The desire to have a neatly labeled cinematic universe is one that’s both perfectly understandable, and ultimately fraught with peril. For every successful MCU, after all, there are any number of aborted Dark Universes, or whatever we ended up calling the largely discarded husk of continuity that Warner Bros.’ Justice League listlessly emerged from. (DCU? DCEU? In any case, it’s been functionally chopped up into its component parts.) So it’s not wholly surprising to hear that, when The Hangover’s Todd Phillips approached Warner Bros. some time back with the concept of his very own “DC Black” line of downbeat, low-key comic book origin stories—spearheaded by, of all things, a grounded take on a supervillain best known for murdering people with joy buzzers and painting smiles on fish—the studio was reticent to go all-in.
And while Phillips has now been mostly vindicated—what with Joker making a billion dollars at the box office, and rumors of a potential sequel swirling—it’s still not hard to see why the studio didn’t bite on making the wider DC Black universe a thing. It’s just such a needlessly called shot, as Phillips himself admitted when asked about the plans recently by IGN; get it right, and, sure, everything’s great. Fuck it up, and you’ve got a million promotional photos of Russell Crowe’s Mr. Hyde hanging around that no one will ever possibly put to use.
Still, though, the director does sound a bit nostalgic about his idea, which went far enough into the planning stages that he had other directors and characters picked out as possible Joker follow-ups. “It wasn’t freeform,” Phillips noted when asked. “I pitched it as three movies, Joker being the first with me, and then these two other movies, with two other directors. But,” he adds, having presumably realized what potent chum he’d just dropped in the pop culture waters, “I don’t really want to name them, because then it’ll become a thing and I’m pulling these directors into it when I’ve never even told them about it. It was just me telling Warner Bros. about it.”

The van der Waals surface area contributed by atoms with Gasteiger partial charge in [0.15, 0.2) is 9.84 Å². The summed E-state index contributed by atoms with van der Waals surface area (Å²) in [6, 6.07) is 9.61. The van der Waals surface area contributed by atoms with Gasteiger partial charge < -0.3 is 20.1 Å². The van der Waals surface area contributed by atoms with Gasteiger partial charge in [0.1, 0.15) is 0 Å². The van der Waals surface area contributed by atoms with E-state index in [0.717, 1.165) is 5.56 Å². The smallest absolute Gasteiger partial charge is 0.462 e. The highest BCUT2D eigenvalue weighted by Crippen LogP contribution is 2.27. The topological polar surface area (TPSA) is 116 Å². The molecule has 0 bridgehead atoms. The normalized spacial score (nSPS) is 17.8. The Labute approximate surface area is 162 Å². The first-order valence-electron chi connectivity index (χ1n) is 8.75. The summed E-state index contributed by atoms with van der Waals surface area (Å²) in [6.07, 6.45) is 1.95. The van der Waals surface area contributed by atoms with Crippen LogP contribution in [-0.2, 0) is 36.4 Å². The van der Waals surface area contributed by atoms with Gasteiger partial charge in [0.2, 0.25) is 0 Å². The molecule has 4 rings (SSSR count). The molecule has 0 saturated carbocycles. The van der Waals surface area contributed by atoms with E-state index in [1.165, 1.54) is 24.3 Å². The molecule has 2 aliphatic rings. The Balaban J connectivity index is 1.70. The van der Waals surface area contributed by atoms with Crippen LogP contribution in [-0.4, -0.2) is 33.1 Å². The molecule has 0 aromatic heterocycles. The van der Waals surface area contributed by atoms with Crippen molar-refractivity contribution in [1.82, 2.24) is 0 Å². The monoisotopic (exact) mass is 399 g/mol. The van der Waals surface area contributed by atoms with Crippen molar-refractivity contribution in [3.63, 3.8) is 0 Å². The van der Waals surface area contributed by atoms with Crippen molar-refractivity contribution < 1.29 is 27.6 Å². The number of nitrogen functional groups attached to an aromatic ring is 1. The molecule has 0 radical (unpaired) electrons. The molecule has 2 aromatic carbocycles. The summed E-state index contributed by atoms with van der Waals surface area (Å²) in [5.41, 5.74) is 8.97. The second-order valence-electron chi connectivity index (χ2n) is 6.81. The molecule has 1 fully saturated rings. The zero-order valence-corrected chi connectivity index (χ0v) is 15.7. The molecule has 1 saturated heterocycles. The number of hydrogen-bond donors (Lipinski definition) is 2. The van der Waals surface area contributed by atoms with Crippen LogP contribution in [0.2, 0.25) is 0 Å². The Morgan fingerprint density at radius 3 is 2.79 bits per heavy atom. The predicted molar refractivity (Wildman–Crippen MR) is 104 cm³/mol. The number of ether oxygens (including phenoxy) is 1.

And while we would, of course, be extremely excited to see Martin Scorsese tackle a character like Ambush Bug or Calendar Man or our old pal Matter-Eater Lad, we can’t help but admire Phillips’ discretion. That being said, here’s Phillips still holding out a little bit of hope that the idea might someday see the light (dark?) of day:
I still think it’s a great idea. But I’ll be honest with you, their argument—well, it wasn’t an argument—their thing is, there’s no reason to create its own label, there’s no reason to go to all that trouble. Just when we want to one of these kind of movies, we’ll do it, just like Joker is. I get that, but I also thought it was just kind of cool if it became a thing.